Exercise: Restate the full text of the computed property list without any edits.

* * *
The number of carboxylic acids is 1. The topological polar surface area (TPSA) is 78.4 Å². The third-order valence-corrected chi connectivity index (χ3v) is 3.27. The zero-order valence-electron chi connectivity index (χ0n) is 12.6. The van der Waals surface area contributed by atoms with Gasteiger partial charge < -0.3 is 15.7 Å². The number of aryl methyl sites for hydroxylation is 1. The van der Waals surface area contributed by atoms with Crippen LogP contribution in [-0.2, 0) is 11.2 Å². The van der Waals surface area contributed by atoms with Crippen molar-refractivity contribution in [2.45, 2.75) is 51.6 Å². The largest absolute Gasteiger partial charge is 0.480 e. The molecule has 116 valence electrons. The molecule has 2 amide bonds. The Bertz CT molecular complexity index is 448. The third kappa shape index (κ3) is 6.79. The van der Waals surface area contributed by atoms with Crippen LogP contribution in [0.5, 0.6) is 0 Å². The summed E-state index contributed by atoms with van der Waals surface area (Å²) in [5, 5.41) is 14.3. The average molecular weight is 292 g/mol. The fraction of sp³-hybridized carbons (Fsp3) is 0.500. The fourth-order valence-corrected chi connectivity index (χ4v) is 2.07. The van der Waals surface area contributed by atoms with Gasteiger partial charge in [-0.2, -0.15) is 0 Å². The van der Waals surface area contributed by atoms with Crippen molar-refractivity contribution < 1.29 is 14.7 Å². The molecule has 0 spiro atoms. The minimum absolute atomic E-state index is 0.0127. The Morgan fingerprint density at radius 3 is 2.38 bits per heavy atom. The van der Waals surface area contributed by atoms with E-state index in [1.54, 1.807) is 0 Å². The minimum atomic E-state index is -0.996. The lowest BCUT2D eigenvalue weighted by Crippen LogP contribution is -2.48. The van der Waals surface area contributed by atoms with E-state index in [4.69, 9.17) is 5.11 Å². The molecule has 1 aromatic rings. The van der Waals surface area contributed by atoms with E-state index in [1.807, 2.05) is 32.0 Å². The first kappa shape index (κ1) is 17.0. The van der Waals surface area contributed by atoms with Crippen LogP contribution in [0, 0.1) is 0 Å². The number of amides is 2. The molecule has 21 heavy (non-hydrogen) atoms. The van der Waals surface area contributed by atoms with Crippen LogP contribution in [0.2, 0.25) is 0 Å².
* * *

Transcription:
The number of carboxylic acids is 1. The topological polar surface area (TPSA) is 78.4 Å². The third-order valence-corrected chi connectivity index (χ3v) is 3.27. The zero-order valence-electron chi connectivity index (χ0n) is 12.6. The van der Waals surface area contributed by atoms with Gasteiger partial charge < -0.3 is 15.7 Å². The number of aryl methyl sites for hydroxylation is 1. The van der Waals surface area contributed by atoms with Crippen LogP contribution in [-0.2, 0) is 11.2 Å². The van der Waals surface area contributed by atoms with Crippen molar-refractivity contribution in [2.45, 2.75) is 51.6 Å². The largest absolute Gasteiger partial charge is 0.480 e. The molecule has 116 valence electrons. The molecule has 2 amide bonds. The Bertz CT molecular complexity index is 448. The third kappa shape index (κ3) is 6.79. The van der Waals surface area contributed by atoms with Crippen LogP contribution in [0.5, 0.6) is 0 Å². The summed E-state index contributed by atoms with van der Waals surface area (Å²) in [5, 5.41) is 14.3. The average molecular weight is 292 g/mol. The fraction of sp³-hybridized carbons (Fsp3) is 0.500. The fourth-order valence-corrected chi connectivity index (χ4v) is 2.07. The van der Waals surface area contributed by atoms with Gasteiger partial charge in [-0.2, -0.15) is 0 Å². The van der Waals surface area contributed by atoms with Crippen molar-refractivity contribution < 1.29 is 14.7 Å². The molecule has 0 spiro atoms. The minimum absolute atomic E-state index is 0.0127. The Morgan fingerprint density at radius 3 is 2.38 bits per heavy atom. The van der Waals surface area contributed by atoms with E-state index in [1.54, 1.807) is 0 Å². The minimum atomic E-state index is -0.996. The lowest BCUT2D eigenvalue weighted by Crippen LogP contribution is -2.48. The van der Waals surface area contributed by atoms with E-state index in [4.69, 9.17) is 5.11 Å². The molecule has 1 aromatic rings. The van der Waals surface area contributed by atoms with E-state index in [1.807, 2.05) is 32.0 Å². The first kappa shape index (κ1) is 17.0. The van der Waals surface area contributed by atoms with Crippen LogP contribution in [0, 0.1) is 0 Å². The number of amides is 2. The molecule has 21 heavy (non-hydrogen) atoms. The van der Waals surface area contributed by atoms with Crippen LogP contribution in [0.2, 0.25) is 0 Å².